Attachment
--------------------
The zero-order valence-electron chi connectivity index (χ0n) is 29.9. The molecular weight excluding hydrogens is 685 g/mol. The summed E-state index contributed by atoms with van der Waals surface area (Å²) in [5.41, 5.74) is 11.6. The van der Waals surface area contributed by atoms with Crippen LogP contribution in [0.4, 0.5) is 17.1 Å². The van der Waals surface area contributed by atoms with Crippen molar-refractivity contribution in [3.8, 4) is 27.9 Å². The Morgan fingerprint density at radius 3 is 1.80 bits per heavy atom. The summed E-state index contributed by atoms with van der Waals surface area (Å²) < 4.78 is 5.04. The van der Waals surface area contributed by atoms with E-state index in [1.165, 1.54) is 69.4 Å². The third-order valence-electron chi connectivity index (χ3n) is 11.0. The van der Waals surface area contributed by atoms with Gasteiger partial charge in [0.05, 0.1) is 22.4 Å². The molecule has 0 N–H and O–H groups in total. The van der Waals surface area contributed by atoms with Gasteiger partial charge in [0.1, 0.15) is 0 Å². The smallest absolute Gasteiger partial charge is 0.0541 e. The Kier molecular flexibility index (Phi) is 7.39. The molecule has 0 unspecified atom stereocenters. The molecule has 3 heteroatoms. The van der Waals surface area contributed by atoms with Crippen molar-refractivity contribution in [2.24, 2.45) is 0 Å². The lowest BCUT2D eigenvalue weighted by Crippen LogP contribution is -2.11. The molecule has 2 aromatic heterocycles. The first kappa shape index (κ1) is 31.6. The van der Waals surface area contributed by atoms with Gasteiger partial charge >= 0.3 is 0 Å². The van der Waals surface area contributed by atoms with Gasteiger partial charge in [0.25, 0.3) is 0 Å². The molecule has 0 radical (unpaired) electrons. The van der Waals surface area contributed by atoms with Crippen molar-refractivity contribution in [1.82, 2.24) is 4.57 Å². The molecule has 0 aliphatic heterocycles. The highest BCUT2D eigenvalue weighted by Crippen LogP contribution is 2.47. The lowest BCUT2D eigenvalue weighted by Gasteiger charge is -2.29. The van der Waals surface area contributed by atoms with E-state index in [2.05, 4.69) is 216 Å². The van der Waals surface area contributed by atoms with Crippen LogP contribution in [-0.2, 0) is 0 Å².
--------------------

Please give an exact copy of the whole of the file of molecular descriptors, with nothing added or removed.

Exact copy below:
The zero-order valence-electron chi connectivity index (χ0n) is 29.9. The molecular weight excluding hydrogens is 685 g/mol. The summed E-state index contributed by atoms with van der Waals surface area (Å²) in [5.41, 5.74) is 11.6. The van der Waals surface area contributed by atoms with Crippen LogP contribution in [0.4, 0.5) is 17.1 Å². The van der Waals surface area contributed by atoms with Crippen molar-refractivity contribution in [3.8, 4) is 27.9 Å². The Morgan fingerprint density at radius 3 is 1.80 bits per heavy atom. The summed E-state index contributed by atoms with van der Waals surface area (Å²) < 4.78 is 5.04. The van der Waals surface area contributed by atoms with E-state index in [1.165, 1.54) is 69.4 Å². The third-order valence-electron chi connectivity index (χ3n) is 11.0. The van der Waals surface area contributed by atoms with Gasteiger partial charge in [0.05, 0.1) is 22.4 Å². The molecule has 0 N–H and O–H groups in total. The van der Waals surface area contributed by atoms with Gasteiger partial charge in [0.1, 0.15) is 0 Å². The smallest absolute Gasteiger partial charge is 0.0541 e. The Kier molecular flexibility index (Phi) is 7.39. The molecule has 0 unspecified atom stereocenters. The molecule has 3 heteroatoms. The van der Waals surface area contributed by atoms with Crippen molar-refractivity contribution in [2.24, 2.45) is 0 Å². The lowest BCUT2D eigenvalue weighted by Crippen LogP contribution is -2.11. The molecule has 2 aromatic heterocycles. The first kappa shape index (κ1) is 31.6. The van der Waals surface area contributed by atoms with Gasteiger partial charge >= 0.3 is 0 Å². The van der Waals surface area contributed by atoms with Gasteiger partial charge in [0.25, 0.3) is 0 Å². The molecule has 0 radical (unpaired) electrons. The van der Waals surface area contributed by atoms with Crippen molar-refractivity contribution in [1.82, 2.24) is 4.57 Å². The molecule has 0 aliphatic heterocycles. The highest BCUT2D eigenvalue weighted by Crippen LogP contribution is 2.47. The lowest BCUT2D eigenvalue weighted by Gasteiger charge is -2.29. The van der Waals surface area contributed by atoms with E-state index in [2.05, 4.69) is 216 Å². The van der Waals surface area contributed by atoms with Crippen LogP contribution in [-0.2, 0) is 0 Å².